21 Mode locking Ben Dudson Magnetic Confinement Fusion (19 of 24)
22 Stabilising NTMs There are several schemes being investigated to control NTMs. The most successful one so far has been to use Electron Cyclotron Current Drive (ECCD). Idea is to restore the missing bootstrap current in the island Localised current drive: ECCD, LHCD,... Localised heating: changes resistivity and so current profile Ben Dudson Magnetic Confinement Fusion (20 of 24)
23 Stabilising NTMs The absorption location of RF waves can be varied by changing the launcher angle, plasma major radius or toroidal field Suppression methods typically use magnetics signals to find start of an NTM Search and suppress methods scan the alignment, stopping when the island shows a response Active tracking uses experimental measurements to reconstruct the location of the q = 3/2 and q = 2 surfaces, then targets these with the launcher. Very complicated and needs fast calculations If the q surface location is known, preemptive suppression can be used to prevent NTMs from starting Active suppression of 3,2 and 2,1 modes on ITER using upper ECRH launcher under development Ben Dudson Magnetic Confinement Fusion (21 of 24)
24 Stabilising NTMs: alternatives In addition to active suppression, other things can be done to reduce NTMs The source of seed islands should be reduced. Suppressing sawteeth or making them smaller Driving plasma rotation or rotation shear helps suppress NTMs, but not so applicable to ITER Kinetic effects (fast particles) have been found to have an effect on mode stability, and being investigated Ben Dudson Magnetic Confinement Fusion (22 of 24)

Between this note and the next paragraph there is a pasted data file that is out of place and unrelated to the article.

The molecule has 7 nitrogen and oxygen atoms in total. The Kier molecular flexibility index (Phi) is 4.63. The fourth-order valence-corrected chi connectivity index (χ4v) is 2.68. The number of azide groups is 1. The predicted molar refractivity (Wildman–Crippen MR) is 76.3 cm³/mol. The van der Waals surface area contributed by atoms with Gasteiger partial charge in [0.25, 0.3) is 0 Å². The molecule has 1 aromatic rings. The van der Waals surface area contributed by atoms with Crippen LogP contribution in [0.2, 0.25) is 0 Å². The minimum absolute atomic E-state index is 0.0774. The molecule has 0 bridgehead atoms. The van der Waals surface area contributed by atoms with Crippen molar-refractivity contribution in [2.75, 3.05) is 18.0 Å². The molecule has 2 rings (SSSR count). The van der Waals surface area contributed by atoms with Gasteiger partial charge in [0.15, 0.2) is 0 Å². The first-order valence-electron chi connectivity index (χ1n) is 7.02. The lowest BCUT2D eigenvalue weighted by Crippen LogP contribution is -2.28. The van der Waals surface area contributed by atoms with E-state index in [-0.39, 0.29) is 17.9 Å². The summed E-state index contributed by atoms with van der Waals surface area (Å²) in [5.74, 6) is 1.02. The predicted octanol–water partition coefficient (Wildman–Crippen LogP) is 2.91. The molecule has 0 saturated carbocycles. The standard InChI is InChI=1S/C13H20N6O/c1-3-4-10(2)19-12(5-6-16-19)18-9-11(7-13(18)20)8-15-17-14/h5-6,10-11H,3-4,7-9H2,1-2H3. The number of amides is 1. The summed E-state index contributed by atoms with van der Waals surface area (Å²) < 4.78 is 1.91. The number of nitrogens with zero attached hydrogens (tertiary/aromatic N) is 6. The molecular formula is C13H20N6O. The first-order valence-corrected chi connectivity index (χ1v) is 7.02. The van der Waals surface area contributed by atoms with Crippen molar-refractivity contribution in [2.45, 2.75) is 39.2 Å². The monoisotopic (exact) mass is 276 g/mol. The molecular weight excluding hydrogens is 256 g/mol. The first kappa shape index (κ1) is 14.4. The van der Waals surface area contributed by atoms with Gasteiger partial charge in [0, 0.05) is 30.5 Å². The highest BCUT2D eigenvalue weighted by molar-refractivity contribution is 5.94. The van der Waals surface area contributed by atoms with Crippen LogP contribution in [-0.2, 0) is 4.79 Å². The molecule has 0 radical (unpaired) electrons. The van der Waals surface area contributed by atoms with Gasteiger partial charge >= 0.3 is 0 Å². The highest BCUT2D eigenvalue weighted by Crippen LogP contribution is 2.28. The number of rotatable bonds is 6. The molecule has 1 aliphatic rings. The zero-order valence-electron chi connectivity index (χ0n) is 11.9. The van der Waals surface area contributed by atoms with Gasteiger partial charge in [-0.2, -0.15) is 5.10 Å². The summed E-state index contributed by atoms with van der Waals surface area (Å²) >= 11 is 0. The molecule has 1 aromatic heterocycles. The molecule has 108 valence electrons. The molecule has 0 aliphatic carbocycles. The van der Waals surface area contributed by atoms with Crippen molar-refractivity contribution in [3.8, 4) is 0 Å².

25 Disruptions So what happens when a tokamak hits one of these limits? In a tokamak the position of the plasma is controlled using a feedback system (see this week s problem sheet) If an event is violent enough it can move the plasma too quickly for the system to respond. Distortions to the plasma can also confuse the system so that it makes things worse At this point the control system may fail and give up ( FA cutout ) The plasma then typically hits either the top or bottom of the vessel. This is called a disruption. These must be avoided in large tokamaks, so ways to arrange a soft landing are being developed e.g. Massive Gas Injection. Ben Dudson Magnetic Confinement Fusion (23 of 24)
26 Summary ( Iφ Ballooning modes provide a limit β r/ ( q 2 R ) ) 2 R rb φ r Experimentally the beta limit is found to vary linearly with I φ / (rb φ ) and so the normalised beta is defined as β N β (%) I φ / (rb φ ) Because Neoclassical Tearing Modes are destabilised by the bootstrap current, they appear at high β, and tend to limit tokamak performance The vessel wall influences the growthrate of NTMs and external kinks, and rotation makes a resistive wall appear ideal External kink modes which would be unstable without a wall, but stable with an ideal wall are called Resistive Wall Modes (RWMs) Mode locking brakes the plasma rotation and allows the mode to grow rapidly. This can then lead to violent disruptions Ben Dudson Magnetic Confinement Fusion (24 of 24)